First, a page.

respondent Sugar Workers Association’s (Union)
counsel attorney’s fees equivalent to 20% of the
judgment in CIR Case No. 4264-ULP and ordering the
lower court’s Examining Division to compute the wage
and fringe benefits differentials due the 28 individual
workers who did not execute quitclaims as well as
attorney’s fees corresponding to 20% of the benefits due
/
to 53 workers who entered into agreements waiving
their rights and benefits under the decision dated
December 4, 1972 in the aforecited case; also, the
setting aside of the CIR resolution of September 3,
1974 denying petitioner’s motion for reconsideration of
the questioned order (pp. 15 & 57, rec.).
For a better appreciation of this case, certain
prefatory facts must be recalled. Sometime in February,
1956, the workers-affiliates of respondent Union staged
a strike against petitioner company. This labor dispute
was certified by the President to the Court of Industrial
Relations which was docketed as Case No. 13-IPA.
After six years, the said Court issued an order on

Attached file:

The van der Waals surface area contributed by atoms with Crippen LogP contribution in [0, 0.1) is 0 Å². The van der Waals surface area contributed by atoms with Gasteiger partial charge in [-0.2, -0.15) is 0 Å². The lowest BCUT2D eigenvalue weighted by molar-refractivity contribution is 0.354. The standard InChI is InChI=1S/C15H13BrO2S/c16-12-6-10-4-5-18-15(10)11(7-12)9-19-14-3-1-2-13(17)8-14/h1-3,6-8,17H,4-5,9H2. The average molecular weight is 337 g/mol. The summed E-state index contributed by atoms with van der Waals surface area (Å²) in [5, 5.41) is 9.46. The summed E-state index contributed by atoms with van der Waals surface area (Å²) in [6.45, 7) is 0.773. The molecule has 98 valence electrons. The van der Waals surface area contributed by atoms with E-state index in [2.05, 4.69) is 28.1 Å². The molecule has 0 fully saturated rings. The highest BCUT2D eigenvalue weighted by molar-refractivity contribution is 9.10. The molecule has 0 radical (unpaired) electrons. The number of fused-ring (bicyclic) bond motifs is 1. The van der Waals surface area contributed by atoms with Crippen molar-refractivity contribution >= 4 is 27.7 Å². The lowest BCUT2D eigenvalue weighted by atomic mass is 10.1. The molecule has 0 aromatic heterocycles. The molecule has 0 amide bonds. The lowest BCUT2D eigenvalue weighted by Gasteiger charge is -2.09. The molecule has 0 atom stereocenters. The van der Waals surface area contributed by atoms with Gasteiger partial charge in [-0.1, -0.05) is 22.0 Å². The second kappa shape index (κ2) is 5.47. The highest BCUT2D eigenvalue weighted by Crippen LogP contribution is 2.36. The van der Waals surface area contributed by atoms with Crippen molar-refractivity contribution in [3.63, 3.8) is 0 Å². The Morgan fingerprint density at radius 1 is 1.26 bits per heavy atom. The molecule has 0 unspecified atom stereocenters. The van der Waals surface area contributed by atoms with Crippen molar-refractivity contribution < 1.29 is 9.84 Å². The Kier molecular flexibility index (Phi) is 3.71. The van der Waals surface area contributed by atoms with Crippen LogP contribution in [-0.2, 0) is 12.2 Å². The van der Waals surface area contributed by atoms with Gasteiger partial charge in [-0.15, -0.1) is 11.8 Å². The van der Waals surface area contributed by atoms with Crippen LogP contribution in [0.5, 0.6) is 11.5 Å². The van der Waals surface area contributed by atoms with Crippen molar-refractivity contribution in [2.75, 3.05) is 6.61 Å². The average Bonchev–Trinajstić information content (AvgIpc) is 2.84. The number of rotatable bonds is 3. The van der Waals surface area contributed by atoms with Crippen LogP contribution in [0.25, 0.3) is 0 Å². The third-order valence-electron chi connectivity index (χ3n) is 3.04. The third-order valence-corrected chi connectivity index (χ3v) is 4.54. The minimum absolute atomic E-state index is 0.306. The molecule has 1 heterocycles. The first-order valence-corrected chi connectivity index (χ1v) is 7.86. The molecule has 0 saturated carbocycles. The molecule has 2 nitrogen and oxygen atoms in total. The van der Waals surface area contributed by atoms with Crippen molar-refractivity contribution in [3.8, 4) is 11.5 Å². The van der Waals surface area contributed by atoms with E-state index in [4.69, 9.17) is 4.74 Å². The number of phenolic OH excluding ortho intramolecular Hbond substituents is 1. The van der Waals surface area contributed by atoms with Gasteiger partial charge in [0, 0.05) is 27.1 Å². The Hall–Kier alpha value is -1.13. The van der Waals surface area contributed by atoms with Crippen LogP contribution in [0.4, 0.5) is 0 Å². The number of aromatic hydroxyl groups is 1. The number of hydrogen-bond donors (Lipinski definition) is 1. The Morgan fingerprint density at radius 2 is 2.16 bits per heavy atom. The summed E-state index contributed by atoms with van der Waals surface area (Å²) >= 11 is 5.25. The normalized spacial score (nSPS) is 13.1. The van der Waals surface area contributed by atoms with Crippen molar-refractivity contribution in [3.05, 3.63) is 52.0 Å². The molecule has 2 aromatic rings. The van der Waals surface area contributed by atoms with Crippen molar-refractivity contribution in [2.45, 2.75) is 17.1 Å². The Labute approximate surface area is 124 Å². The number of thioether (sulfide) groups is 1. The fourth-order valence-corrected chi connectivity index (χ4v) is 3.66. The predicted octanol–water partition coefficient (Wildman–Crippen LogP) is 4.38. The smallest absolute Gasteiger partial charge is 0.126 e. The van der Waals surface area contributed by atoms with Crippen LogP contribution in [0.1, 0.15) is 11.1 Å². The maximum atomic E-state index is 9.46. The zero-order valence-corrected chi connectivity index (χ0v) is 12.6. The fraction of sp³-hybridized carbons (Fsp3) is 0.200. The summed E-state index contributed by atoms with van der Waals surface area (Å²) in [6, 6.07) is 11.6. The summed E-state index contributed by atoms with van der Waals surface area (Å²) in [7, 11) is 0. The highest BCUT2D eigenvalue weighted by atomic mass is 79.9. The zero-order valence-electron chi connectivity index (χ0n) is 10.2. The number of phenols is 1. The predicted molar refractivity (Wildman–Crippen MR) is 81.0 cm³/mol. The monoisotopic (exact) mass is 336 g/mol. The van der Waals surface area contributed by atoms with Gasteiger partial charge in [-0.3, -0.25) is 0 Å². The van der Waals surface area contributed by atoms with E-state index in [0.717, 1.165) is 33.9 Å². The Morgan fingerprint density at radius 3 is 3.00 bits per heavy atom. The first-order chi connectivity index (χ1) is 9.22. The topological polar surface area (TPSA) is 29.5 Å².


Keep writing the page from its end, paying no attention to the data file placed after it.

November 8, 1962 directing petitioner company to
reinstate the members of respondent union. On March
12, 1963 some 88 union members were thus reinstated
by petitioner. However, petitioner discriminated against
the reemployed workers with respect to wage rates, off-
season pay, cost of living allowance, milling bonus and
Christmas bonus by depriving them of aforesaid
benefits or by granting to some members benefits lesser
than those given to members of the Pasudeco Workers
Union, another labor group in the service of petitioner.
By reason of such denial and/or grant of lower benefits
to respondent’s members because of their union
affiliation and union activities, respondent filed with the
CIR a complaint

729

VOL. 114, JUNE 29, 198 729


Pampanga Sugar Development Co., Inc. vs. CIR

dated September 10, 1964 for unfair labor practice


against petitioner which case was docketed as Case No.